We often talk about the best places in the world to live, but we tend to shy away from something just as inevitable as life: death.
But, as scary as it might be, we have to have open discussions about it — so that people can conclude their time here on Earth in comfort and with dignity.
Some places in the world — like Great Britain, Australia, and New Zealand — understand this and are giving end-of-life (or palliative) care the attention it deserves. In the Economist's 2015 Quality of Death Index, which included 80 countries, these places earned top marks for their palliative and health-care environment, human resources, affordability of care, quality of care, and community engagement, reports the BBC.
Of course, the countries that didn't fare so well in the rankings were the less wealthy ones — like Iraq, Bangladesh, and the Philippines. In those countries, the government has no real strategy for developing and promoting palliative care and a shortage of medical professionals — let alone ones in this specific field.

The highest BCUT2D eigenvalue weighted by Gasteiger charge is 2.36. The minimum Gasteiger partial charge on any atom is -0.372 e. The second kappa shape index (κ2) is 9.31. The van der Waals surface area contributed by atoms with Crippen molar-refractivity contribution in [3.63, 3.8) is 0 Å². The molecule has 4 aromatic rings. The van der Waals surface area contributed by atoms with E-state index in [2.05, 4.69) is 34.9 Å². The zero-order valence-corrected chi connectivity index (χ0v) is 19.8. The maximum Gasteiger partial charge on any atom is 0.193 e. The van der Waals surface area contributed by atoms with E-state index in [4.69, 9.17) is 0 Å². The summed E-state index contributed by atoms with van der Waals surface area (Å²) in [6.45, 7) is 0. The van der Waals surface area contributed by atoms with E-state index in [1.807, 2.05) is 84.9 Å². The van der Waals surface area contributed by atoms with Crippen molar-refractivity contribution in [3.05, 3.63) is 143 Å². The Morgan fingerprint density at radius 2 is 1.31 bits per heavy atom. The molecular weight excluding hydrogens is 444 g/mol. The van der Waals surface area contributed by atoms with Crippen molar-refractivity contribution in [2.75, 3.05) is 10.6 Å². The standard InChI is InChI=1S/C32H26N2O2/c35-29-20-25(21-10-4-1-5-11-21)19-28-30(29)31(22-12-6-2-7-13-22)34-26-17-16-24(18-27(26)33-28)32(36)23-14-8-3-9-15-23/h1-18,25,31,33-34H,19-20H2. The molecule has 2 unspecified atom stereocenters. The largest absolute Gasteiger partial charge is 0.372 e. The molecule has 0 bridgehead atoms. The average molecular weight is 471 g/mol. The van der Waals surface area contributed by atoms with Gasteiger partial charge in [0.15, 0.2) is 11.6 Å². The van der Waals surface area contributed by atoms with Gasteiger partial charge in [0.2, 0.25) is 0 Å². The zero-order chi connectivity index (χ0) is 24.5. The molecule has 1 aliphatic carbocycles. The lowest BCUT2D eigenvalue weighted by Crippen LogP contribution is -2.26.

Most of the list's top 20 are rich Western and Asian-Pacific nations, but, as the report notes, even the top-ranking countries still fall short in providing adequate palliative care services for every citizen who needs them.
Dr. Stephen Connor, of the the Worldwide Hospice Palliative Care Alliance, told the BBC, "The biggest problem that persists is that our healthcare systems are designed to provide acute care when what we need is chronic care. That's still the case almost everywhere in the world."
So, as morbid as it sounds (and, really, is), let's get talking about death. If we improve it, maybe it'll be a little less foreboding.
Here are the top 10 best places to die:
3. New Zealand
And the bottom 10:
75. Dominican Republic
You can read the full report here.